The uptake as ratification theory entails that we all have negative speaker autonomy, since it precludes the possibility of unintentional illocutionary acts. The uptake as constitution theory entails that we can lack negative speaker autonomy, and marginalised people in particular are most likely to lack it. For advocates of the theory, like Kukla, this is a selling point. One of Kukla’s goals is to show that marginalised speakers are less autonomous than typically thought, and suffer a ‘special sort of incapacity’ (2014, pp. 440–441). They take their theory to be explaining a recognisable phenomenon of disempowerment.
And yet I propose that the constitution theory ends up harming the people whose plight it is designed to highlight. Those at the bottom of the social hierarchy, according to the constitution theory, will rarely succeed in performing their intended speech acts, and will constantly perform speech acts they did not intend to perform, for example consenting, refusing, and promising when they do not intend to. They are still bearers of rights and duties, which they often accrue due to others’ misinterpretations, but they are frequently unable to exercise or fulfil these, since any attempts to do so will likely be misinterpreted and therefore reconstituted as acts other than the ones they intended to perform. It is hard to see how such a person is really an agent in the first place, since they have no recognisable autonomy. This is politically unpalatable. The account may also have worrying implications for how we ought to treat such a person. If it is an ontological fact that they lack autonomy, then we likely have less stringent moral duties towards them than we do to more autonomous beings, and it may even be appropriate to subject them to paternalistic control.
It is surely more palatable to say that marginalised people have the same degree of negative speaker autonomy as anybody else, but they are wronged by (a) having less positive speaker autonomy and (b) being frequently misinterpreted. The uptake as ratification theory enables us to say this. It also makes it more reasonable for people like Celia to be frustrated about their situations. According to the ratification theory, Celia’s workers have erred, and Celia could ‘correct’ them. She has the epistemic upper hand. On the uptake as constitution theory, the hearers have not erred; they are correct about what Celia did, and Celia is wrong. In this situation, it is hard to imagine what recourse or redress could be available to her.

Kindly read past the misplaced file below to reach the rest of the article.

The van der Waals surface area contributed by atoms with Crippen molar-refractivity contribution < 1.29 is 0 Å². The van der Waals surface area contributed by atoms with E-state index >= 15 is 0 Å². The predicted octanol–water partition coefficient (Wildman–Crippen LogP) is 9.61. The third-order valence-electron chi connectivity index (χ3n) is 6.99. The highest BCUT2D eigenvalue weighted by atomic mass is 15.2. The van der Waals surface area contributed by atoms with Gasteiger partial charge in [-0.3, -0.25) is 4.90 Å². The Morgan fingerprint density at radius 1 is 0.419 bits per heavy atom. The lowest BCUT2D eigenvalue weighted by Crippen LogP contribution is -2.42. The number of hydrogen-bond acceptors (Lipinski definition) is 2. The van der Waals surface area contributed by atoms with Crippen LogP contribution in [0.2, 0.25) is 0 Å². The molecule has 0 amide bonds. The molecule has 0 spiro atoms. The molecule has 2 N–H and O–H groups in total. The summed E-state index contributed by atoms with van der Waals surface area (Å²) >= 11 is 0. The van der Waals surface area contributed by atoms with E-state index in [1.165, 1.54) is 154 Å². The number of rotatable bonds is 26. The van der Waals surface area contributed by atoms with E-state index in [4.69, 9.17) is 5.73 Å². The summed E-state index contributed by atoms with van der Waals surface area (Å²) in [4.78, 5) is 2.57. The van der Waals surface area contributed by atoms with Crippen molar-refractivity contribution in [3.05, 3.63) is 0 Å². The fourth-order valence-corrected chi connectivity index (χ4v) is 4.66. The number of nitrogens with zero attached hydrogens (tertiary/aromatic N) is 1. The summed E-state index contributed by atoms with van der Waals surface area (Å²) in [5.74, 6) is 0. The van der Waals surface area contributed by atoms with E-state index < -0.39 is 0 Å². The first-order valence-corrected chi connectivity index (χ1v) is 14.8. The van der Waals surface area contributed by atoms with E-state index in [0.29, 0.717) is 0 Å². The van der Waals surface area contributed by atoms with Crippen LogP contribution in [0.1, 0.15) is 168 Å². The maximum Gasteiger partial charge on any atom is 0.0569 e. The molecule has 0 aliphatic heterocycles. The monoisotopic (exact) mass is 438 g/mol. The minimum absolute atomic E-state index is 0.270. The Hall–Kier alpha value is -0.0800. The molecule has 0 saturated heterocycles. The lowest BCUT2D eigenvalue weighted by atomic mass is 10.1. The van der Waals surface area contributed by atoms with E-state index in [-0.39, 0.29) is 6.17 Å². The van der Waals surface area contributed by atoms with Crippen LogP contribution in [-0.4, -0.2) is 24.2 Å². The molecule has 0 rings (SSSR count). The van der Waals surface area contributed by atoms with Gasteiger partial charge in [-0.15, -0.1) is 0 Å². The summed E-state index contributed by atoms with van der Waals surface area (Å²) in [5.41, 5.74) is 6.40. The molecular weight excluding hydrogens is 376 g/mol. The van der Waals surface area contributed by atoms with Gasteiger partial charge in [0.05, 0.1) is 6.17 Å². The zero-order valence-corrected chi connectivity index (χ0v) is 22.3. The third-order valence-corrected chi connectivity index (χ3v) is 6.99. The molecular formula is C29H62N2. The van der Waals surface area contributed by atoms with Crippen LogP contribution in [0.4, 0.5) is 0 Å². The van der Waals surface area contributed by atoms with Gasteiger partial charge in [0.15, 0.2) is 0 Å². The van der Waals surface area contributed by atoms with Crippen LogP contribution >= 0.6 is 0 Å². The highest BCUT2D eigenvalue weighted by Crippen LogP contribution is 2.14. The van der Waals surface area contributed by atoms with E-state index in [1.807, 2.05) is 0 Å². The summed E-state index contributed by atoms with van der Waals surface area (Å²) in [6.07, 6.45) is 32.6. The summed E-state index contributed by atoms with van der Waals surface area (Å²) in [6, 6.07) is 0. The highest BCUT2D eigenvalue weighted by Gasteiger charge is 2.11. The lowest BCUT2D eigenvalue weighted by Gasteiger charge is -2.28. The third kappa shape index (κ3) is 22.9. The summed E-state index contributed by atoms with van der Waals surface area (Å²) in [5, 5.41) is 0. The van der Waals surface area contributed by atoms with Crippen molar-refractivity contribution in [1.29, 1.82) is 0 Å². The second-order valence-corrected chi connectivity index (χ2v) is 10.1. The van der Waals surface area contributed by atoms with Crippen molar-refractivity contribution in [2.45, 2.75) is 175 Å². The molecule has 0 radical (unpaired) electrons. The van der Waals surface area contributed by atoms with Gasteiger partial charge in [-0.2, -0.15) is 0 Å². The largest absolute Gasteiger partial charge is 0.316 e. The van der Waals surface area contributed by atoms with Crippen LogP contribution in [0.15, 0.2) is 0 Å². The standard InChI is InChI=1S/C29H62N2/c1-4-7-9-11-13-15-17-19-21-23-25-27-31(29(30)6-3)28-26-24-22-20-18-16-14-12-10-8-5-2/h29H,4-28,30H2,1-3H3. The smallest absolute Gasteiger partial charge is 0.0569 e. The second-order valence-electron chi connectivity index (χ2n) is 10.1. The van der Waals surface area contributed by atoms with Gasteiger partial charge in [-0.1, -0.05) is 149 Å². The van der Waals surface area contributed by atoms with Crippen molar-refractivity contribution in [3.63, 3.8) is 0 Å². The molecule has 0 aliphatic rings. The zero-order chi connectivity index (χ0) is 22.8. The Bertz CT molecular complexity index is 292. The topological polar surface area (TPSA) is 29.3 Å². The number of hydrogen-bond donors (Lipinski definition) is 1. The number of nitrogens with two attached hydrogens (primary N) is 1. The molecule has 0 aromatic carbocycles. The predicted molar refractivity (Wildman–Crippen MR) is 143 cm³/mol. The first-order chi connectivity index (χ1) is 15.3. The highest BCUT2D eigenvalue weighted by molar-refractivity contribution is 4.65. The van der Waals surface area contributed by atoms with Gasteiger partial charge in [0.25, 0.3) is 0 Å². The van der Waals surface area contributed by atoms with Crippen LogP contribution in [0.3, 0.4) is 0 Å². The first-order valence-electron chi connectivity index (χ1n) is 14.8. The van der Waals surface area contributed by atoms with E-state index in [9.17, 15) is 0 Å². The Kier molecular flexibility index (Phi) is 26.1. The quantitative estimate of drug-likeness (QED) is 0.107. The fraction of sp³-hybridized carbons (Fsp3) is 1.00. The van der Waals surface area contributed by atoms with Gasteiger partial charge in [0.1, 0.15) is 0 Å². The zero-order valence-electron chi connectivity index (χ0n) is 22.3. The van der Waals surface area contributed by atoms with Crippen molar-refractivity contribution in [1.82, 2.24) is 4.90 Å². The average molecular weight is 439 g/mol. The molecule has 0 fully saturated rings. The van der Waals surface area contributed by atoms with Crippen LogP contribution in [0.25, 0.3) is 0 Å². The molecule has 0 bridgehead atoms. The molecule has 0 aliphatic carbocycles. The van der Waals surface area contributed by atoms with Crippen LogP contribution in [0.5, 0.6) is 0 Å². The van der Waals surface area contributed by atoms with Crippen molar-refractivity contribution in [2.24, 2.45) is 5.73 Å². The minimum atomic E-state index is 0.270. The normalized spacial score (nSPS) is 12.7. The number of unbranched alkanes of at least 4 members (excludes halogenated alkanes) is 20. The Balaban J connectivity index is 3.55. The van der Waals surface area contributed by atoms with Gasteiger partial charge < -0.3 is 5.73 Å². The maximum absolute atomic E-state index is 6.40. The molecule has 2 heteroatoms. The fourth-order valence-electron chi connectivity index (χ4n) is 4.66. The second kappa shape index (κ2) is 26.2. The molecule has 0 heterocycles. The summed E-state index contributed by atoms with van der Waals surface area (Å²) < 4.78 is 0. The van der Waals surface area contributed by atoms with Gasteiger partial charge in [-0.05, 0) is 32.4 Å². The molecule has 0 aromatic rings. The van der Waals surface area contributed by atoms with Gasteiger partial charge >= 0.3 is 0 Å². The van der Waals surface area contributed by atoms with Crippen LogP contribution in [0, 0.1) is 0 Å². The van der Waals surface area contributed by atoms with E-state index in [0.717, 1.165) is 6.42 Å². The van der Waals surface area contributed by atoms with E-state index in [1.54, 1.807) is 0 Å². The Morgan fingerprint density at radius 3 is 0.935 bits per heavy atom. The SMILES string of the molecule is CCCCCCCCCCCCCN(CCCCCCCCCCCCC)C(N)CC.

In this paper I put uptake, a notion frequently invoked by speech act theorists but rarely examined, in the spotlight. I sketched different ways of understanding the phenomenology of uptake, then considered two theories of uptake’s power: the uptake as ratification theory and the uptake as constitution theory. The latter presents an intriguing challenge to the more popular ratification theory by drawing attention to the fact that marginalised speakers are not only prevented from performing illocutionary acts, but also taken to be performing acts they did not intend to perform. However, the theory goes too far in affording the interpretations of hearers constructive power. The theory is at odds with how we ordinarily think and talk about speech; it would require the unintentional exercising of normative powers, which is a conceptual impossibility; and it has unsavoury political implications, by rendering marginalised speakers so profoundly lacking in autonomy as to barely count as agents at all. For these reasons, the uptake as constitution theory should not be taken up, and if we must choose between the constitution theory and the ratification theory, the latter has the upper hand.
In 1993, Derek Bentley won a posthumous pardon, and in 1998 his murder conviction was quashed. See R v. Derek William Bentley (deceased)  EWCA Crim 2516.